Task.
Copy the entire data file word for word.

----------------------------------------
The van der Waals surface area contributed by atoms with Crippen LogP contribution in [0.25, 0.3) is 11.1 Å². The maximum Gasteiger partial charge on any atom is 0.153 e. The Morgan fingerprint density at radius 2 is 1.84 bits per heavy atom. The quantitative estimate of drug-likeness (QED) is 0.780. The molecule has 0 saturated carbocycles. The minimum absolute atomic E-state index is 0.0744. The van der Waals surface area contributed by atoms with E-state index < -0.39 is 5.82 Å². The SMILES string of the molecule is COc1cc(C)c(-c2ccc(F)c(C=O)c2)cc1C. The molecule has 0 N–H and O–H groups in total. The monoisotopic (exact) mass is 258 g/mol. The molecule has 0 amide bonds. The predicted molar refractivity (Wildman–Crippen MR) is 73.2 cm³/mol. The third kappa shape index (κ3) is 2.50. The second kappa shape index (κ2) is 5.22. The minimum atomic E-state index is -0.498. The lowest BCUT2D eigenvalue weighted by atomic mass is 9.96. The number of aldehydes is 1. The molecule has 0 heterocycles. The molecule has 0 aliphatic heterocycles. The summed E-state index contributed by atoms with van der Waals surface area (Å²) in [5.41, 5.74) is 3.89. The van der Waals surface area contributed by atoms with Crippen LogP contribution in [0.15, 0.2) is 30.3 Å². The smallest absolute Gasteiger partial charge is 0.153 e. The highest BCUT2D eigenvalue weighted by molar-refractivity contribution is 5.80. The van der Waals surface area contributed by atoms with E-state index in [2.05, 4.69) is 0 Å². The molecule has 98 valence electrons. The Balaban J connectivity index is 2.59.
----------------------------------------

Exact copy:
The van der Waals surface area contributed by atoms with Crippen LogP contribution in [0.25, 0.3) is 11.1 Å². The maximum Gasteiger partial charge on any atom is 0.153 e. The Morgan fingerprint density at radius 2 is 1.84 bits per heavy atom. The quantitative estimate of drug-likeness (QED) is 0.780. The molecule has 0 saturated carbocycles. The minimum absolute atomic E-state index is 0.0744. The van der Waals surface area contributed by atoms with E-state index < -0.39 is 5.82 Å². The SMILES string of the molecule is COc1cc(C)c(-c2ccc(F)c(C=O)c2)cc1C. The molecule has 0 N–H and O–H groups in total. The monoisotopic (exact) mass is 258 g/mol. The molecule has 0 amide bonds. The predicted molar refractivity (Wildman–Crippen MR) is 73.2 cm³/mol. The third kappa shape index (κ3) is 2.50. The second kappa shape index (κ2) is 5.22. The minimum atomic E-state index is -0.498. The lowest BCUT2D eigenvalue weighted by atomic mass is 9.96. The number of aldehydes is 1. The molecule has 0 heterocycles. The molecule has 0 aliphatic heterocycles. The summed E-state index contributed by atoms with van der Waals surface area (Å²) in [5.41, 5.74) is 3.89. The van der Waals surface area contributed by atoms with Crippen LogP contribution in [0.15, 0.2) is 30.3 Å². The smallest absolute Gasteiger partial charge is 0.153 e. The highest BCUT2D eigenvalue weighted by molar-refractivity contribution is 5.80. The van der Waals surface area contributed by atoms with E-state index in [2.05, 4.69) is 0 Å². The molecule has 98 valence electrons. The Balaban J connectivity index is 2.59.